When the COVID-19 lockdown began in March and most ELCA congregations moved to virtual services, the St. Luke Lutheran Church and Christian Day School community in Silver Spring, Md., felt it was important to hold school chapel virtually as well. “Our children were feeling the same type of loneliness and isolation as the adults, so I began a children’s chapel each Thursday at 10 a.m.,” said Connie A. Miller, a pastor of St. Luke.

“It was an attempt to let the children know how much Jesus loved them and that they were never alone.”

St. Luke has held children’s chapel services every week during the school year and once a month over the summer. For the August chapel service, the congregation planned to emphasize “heroes”—doctors, nurses and essential workers who are helping people during the pandemic. They ended up with a special “hero” guest: Anthony Fauci, director of the National Institute of Allergy and Infectious Diseases.

“The thought occurred to me that one major essential worker was Dr. Fauci,” Miller said. “I was thinking he had not had an opportunity to talk with young children about COVID, so we contacted him to see if I could feature him in our children’s chapel service. We are located not far from where Dr. Fauci works,” at the National Institutes of Health in Bethesda, Md.

Fauci agreed, and the service was streamed on Facebook Live. So far, the service video has had about 16,000 views.

Among the questions Miller posed to Fauci were “What is this big word ‘coronavirus’?” and “Can our pets get sick?” (“He talked about his ‘granddog,’ and the children loved this,” Miller said.) She also asked him how he got into the medical and scientific field. “It’s wonderful for the children to think they can do that too,” she said. “God gives us science and medicine.”

“It’s so important to share honest information with children and make sure they know how loved they are and respected as well.”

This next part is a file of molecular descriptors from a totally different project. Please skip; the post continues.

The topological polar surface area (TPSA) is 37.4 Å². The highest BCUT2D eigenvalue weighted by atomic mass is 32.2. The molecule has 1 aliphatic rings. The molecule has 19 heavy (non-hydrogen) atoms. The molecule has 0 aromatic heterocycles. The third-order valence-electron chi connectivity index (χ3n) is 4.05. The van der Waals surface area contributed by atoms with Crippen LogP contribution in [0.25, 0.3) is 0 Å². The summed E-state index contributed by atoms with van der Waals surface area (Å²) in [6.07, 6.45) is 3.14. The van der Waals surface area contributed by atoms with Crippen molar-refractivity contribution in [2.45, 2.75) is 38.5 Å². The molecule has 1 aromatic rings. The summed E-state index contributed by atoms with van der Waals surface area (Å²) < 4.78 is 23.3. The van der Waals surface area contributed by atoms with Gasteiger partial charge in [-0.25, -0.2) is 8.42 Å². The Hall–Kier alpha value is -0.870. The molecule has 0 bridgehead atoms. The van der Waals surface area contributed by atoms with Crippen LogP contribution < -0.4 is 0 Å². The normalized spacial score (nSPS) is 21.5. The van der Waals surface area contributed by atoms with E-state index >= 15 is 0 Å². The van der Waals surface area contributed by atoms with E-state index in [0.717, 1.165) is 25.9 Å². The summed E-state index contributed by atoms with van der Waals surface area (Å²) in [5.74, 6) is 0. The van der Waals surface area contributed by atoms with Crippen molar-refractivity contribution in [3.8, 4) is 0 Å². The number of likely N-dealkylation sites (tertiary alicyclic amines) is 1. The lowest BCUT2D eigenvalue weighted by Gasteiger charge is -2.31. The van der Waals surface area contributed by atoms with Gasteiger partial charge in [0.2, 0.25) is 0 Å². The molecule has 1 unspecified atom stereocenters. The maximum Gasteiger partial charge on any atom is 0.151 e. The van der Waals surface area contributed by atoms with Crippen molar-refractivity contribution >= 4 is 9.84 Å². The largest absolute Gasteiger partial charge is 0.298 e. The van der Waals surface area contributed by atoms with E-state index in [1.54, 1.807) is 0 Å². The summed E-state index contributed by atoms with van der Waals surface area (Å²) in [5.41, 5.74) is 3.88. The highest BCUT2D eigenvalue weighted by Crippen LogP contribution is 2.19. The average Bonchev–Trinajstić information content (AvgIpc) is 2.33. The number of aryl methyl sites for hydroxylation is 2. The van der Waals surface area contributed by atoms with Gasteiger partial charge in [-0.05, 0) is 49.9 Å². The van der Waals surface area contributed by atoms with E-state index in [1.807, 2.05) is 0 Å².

Directly addressing the young people watching, Fauci said of the pandemic, “Children are going to be an important part of how we protect each other. So when you hear from Pastor Miller or you hear from other people the importance of washing your hands or even wearing a mask sometimes, the reason is, we want to protect you and we want you to be part of the protecting of everybody else. So it’s kind of taking care of each other.”

Miller appreciated the thorough but age-appropriate ways Fauci discussed questions surrounding COVID-19. “He answered them very well and was wonderfully children-friendly—very warm and gracious,” she said. “It’s so important to share honest information with children and make sure they know how loved they are and respected as well.”

In his message, Fauci also offered words of encouragement: “Don’t think, children, that this is going to be the way it is forever. Don’t get discouraged. This is only temporary.”

Throughout 2020, St. Luke has been directly affected by COVID-19 and has found ways to address the pandemic as a community, including a Sept. 30 evening prayer service of remembrance for those who have died from the disease. “Over the past months, I have had burials for members and friends of the congregation who have died of COVID, and then we witnessed the 200,000 mark here in the U.S. and 1 million deaths globally,” Miller said.

The service of remembrance, held in English and Spanish, offered an opportunity for the community to pray for the bereaved and ask God for strength and comfort.

For the St. Luke community, hosting Fauci for the “heroes” service was a meaningful piece of the congregation’s response to the pandemic. “It has been an honor to be in touch with Dr. Fauci—a gift to us,” Miller said. “A person of great integrity and excellence who cares for all of us.”

John Potter
John G. Potter is content editor of Living Lutheran. He lives in St. Paul, Minn.

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